More likely, however, it’s possible an immediate sale of concentrated stock may not be desired for either personal or behavioral considerations. For example, you may not want to sell your company stock for fear of missing future price appreciation, for fear of exclusion and not being “part of the team,” or for wanting to invest in what you know.
Income tax plays an important role in the decision to liquidate. While we can argue whether taxes should or should not impact this decision, paying taxes is often a big deterrent to selling shares of a concentrated equity portfolio. Depending on the type and number of shares you own, the income tax implications upon selling may be large. In fact, many times potentially selling company stock will lead to a taxable event that is so large that it prevents the owner from pulling the trigger.
If you do decide to liquidate your stock, it’s important to understand what the implications of selling different forms of company stock ownership are. In fact, various forms of concentrated equity ownership are taxed under different rules. To put this another way, knowing which type of stock you own and the pending tax implications can lead to an opportunity to save (or defer) significant money on taxes. For example, the plan for high basis stock may be totally different than that of low basis stock.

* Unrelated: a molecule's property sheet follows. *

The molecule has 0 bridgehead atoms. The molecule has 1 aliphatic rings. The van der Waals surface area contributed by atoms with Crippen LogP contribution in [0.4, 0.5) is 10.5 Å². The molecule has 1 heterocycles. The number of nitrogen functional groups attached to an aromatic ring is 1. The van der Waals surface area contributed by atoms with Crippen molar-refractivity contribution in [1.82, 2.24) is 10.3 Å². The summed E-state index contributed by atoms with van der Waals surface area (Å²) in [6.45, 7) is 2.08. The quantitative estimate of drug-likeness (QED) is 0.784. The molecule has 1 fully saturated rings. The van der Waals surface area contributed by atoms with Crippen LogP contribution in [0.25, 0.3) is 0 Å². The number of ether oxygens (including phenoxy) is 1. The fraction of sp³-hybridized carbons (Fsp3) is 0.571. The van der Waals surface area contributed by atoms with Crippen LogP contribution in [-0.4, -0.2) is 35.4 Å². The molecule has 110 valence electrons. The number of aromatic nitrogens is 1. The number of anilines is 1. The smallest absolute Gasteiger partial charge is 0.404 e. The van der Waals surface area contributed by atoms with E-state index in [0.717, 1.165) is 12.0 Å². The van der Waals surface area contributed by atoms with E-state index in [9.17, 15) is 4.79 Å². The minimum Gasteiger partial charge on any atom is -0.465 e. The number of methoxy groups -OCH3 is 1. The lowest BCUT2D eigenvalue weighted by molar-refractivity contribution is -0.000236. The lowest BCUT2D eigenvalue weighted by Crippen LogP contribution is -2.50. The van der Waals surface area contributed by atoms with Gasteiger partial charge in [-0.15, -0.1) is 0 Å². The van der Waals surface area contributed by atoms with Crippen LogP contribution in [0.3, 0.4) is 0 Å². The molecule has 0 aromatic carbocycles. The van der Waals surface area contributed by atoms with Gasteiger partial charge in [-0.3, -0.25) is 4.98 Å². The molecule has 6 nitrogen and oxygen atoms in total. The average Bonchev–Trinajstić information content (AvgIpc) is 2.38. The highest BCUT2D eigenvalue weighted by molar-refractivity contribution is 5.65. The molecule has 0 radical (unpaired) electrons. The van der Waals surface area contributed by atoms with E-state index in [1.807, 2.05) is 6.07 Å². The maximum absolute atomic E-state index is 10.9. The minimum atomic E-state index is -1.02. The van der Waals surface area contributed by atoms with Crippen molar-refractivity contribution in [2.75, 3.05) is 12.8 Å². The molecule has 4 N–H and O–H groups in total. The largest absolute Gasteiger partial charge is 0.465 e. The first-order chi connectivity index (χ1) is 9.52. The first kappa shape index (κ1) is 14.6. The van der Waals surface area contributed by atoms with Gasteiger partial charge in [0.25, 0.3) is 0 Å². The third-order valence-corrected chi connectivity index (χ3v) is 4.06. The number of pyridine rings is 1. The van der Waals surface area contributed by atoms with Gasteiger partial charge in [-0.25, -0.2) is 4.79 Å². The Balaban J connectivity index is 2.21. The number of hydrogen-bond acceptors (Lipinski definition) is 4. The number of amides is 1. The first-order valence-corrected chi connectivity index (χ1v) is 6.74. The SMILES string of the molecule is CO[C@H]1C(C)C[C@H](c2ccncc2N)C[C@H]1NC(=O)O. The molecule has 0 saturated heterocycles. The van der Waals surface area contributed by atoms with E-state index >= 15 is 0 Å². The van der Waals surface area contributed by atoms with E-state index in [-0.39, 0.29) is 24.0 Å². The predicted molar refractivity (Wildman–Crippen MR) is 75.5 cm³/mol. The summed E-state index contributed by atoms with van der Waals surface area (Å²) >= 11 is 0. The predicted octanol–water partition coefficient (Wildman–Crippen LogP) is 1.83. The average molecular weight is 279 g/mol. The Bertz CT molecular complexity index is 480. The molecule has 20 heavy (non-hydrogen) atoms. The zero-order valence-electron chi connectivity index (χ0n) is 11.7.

But you need to remember that taxes are only part of the overall plan.
In fact, while paying taxes is often not desirable, it would be less desirable if the value of the company shares fell to a point at which your after-tax value was wiped out. For this reason, it’s important to consider how important your equity position is in your overall financial plan.
Is the money in your concentrated position money that you need to meet necessary expenses? Or is the value of your concentrated position in addition to other assets earmarked to meet your needs, making your concentrated portfolio “extra” money?
The answers to these financial planning questions are as important to the conversation as the risk of concentrated equity and the tax implications of selling.